Andy Stone: A Stone’s Throw
August 27, 2008
Weve spent this week on a hidden ranch in a remote corner of New Mexico.As I write this, Im looking out the window at serried ridges, covered in pion pine, stretching off to the horizon. A magnificent butte dominates the middle distance. Further off, a line of jagged mountains is etched against the sky.And throughout this entire view, stretching for many miles, there is virtually no sign of human impact except for this old homestead ranch.To my right, across a meadow, an old windmill towers above the barn, beside the original ranch house. This is no longer a working ranch, but horses still graze in the fields and amble up to the barn every day at feeding time.Wild turkeys occasionally parade across the meadow below the main house. Javalinas aggressive, dangerous wild pigs roam one hillside and have chased unwary hikers. Mountain lions lurk in the deep woods that stretch off in all directions. Rattlesnakes thrive in the long grass and bask in the sun.This is, in short, a wild and magical place.Its about 20 miles to town, most of the way on empty highways. And the last few miles from the highway to the ranch are rocky dirt road. Most of the time you dont need four-wheel drive to get here, but often enough you want it.This is, in short, a remote and distant place.The sun is setting now and its slanting rays are lighting that distant butte. Hummingbirds swarm the feeders outside the window. Roses overflow the garden that lines the patio.In a back hallway there is a locked room with half a dozen rifles. In bedrooms there are drawers with loaded pistols.Remote, beautiful, magical and wild.This is the American West.And so, when you drive that rocky dirt road to the highway and make the turn toward town, you are on the edge of a vast open-pit mine.As you travel the highway, the vista of mountains and buttes disappears behind enormous mounds of crushed rock, the mines discards. Those piles are huge and terraced, a hundred or more feet high, with roads leading to the top that are busy with monstrous trucks carrying tons and tons of rock to add to the waste dump.The mine operates 24 hours a day, seven days a week and the man-made mesas line the roads for miles in all directions.Theres a pull-out on the highway officially labeled as a view point for the mine itself. It counts as a tourist stop and I guess it should.Spanish settlers began mining here more than 200 years ago. Now, two centuries later, the mine pit is over a mile wide and nearing half a mile deep.Looking down from the view point, it is almost impossible to grasp the scale of this this hole in the ground. And then you spot one of those monstrous trucks far below and you realize how far away it must be to look so small.And of course those piles of crushed rock are so huge; more than 95 percent of the rock that is dug out of the ground is left behind. The ore is very low grade less than one percent valuable mineral. The rock is crushed on-site and processed to bring the mineral content up to 25 percent and the rest is left behind in those ever-growing roadside mesas.Here on the ranch, although the mine and its dumps are far out of sight, you can still sometimes hear the distant roar of explosions from the bottom of the pit.So you cant see any sign of human impact from here, but you can hear it.I cant say Im happy that the mine is there, but its difficult to seriously object to its presence. It was, after all, here first. It provides jobs and financial resources for this generally poor region. And, though it is owned by a vast impersonal multi-national conglomerate (at one point it was partly owned by a Japanese corporation), it produces a vitally important mineral for our country and the world.Of course, an open-pit mine is a difficult neighbor.Back in the 1950s, it swallowed a small town. Originally settled by miners, the town had to go as the mine expanded. People who were born there refer to themselves as Space Babies, since the town they were born in is now empty space, hovering half a mile above the bottom of the pit.But here on the ranch, the real impact of the mine is not the noise or the piles of crushed rock along the highway.Remote and distant, wild and magical, this ranch is surrounded almost completely by government land. National forest borders much of the ranch. BLM land borders most of the rest. One might have thought it was protected.But national forest has turned out not to be much protection.As we have learned in western Colorado, mineral rights on government land even on national forest are a resource that can be harvested.The mining company, it seems, owns the mineral rights under national forest land adjoining the ranch land thats just a few yards from the original ranch house, just two minutes walk from the room where I now sit.Will they mine that land? The geology and the economy will determine that. If the mineral is there, sooner or later it will probably be mined. If the price is right.But that, in the end, is the paradox of the American West.So much of this region is wild and magical, remote and beautiful. And so much of it is a potential source of natural resources, mineral wealth.We make our homes here. We build our lives here. But we do not own it and we cannot control it.We hold it in trust for our nation and for the future.We can only appreciate it and respect it honor it and protect it against careless greed.In the long run, what is needed cannot be hoarded. But in the short run, it also must not be squandered.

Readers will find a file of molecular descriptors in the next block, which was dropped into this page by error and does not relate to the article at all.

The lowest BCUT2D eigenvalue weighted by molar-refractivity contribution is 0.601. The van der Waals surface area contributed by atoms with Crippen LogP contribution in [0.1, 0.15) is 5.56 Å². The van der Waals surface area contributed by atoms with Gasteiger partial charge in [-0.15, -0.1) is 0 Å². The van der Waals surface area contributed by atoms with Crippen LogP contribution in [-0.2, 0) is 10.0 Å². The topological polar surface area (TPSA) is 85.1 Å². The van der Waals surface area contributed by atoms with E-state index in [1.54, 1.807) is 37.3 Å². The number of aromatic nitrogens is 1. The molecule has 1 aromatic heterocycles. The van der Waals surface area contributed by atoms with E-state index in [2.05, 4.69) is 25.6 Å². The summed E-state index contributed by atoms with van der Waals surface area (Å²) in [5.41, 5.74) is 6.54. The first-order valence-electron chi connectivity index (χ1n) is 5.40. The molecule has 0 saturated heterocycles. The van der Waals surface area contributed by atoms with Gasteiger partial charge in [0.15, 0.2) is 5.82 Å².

Andy Stone is a former editor of The Aspen Times. His e-mail address is firstname.lastname@example.org.
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